Getting to the truth can be a challenge and I’ll have more to say about that in a future blog. In the meantime, I’d like to hear from you. Have you run into inconsistencies with the facts? How did you handle it? I hope you’ll share your experiences.

Frederick Douglass: A Voice for Freedom

frederick-douglassMy biography, Frederick Douglass, was released by National Geographic this week. Douglass, who was born a slave in Talbot County, Maryland in 1818, was a powerful voice against slavery. He was also a prolific writer. In fact, he wrote three autobiographies.

I have mixed feelings about using autobiographies in my research. That’s because they are often poor resources for details, particularly dates. My theory is that when writing about their own lives, people feel they know the facts. After all, they were there. So they write what they remember without checking details such as dates. Then people like me come along and start researching them. As I draw from a variety of sources, it sometimes becomes obvious that some dates in an autobiography don’t jive with information from other sources. It doesn’t take away from the events themselves. It just means that in writing an autobiography, people are often most interested in what happened and are less concerned about when.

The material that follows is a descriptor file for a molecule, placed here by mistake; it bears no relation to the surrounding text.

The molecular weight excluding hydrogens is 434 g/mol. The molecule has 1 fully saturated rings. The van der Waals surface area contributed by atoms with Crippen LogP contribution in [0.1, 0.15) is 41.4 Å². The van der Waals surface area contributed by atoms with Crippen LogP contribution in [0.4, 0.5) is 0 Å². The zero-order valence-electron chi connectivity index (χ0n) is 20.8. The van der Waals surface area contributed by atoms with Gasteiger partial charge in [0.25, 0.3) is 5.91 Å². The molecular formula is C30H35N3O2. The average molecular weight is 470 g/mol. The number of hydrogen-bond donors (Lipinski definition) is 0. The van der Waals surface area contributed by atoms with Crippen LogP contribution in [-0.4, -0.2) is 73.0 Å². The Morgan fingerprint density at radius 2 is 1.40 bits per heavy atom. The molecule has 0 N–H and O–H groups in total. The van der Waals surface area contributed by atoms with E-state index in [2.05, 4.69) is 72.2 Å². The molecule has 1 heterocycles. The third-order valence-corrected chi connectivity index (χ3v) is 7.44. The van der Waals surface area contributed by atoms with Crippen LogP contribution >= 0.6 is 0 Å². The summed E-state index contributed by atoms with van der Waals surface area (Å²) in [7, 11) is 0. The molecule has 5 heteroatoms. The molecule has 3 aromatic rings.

On the other hand, autobiographies are wonderful sources for quotes and for helping me understand how the people I write about think and feel about events in their lives. Douglass’s autobiographies are rich with details about what it was like to be a slave.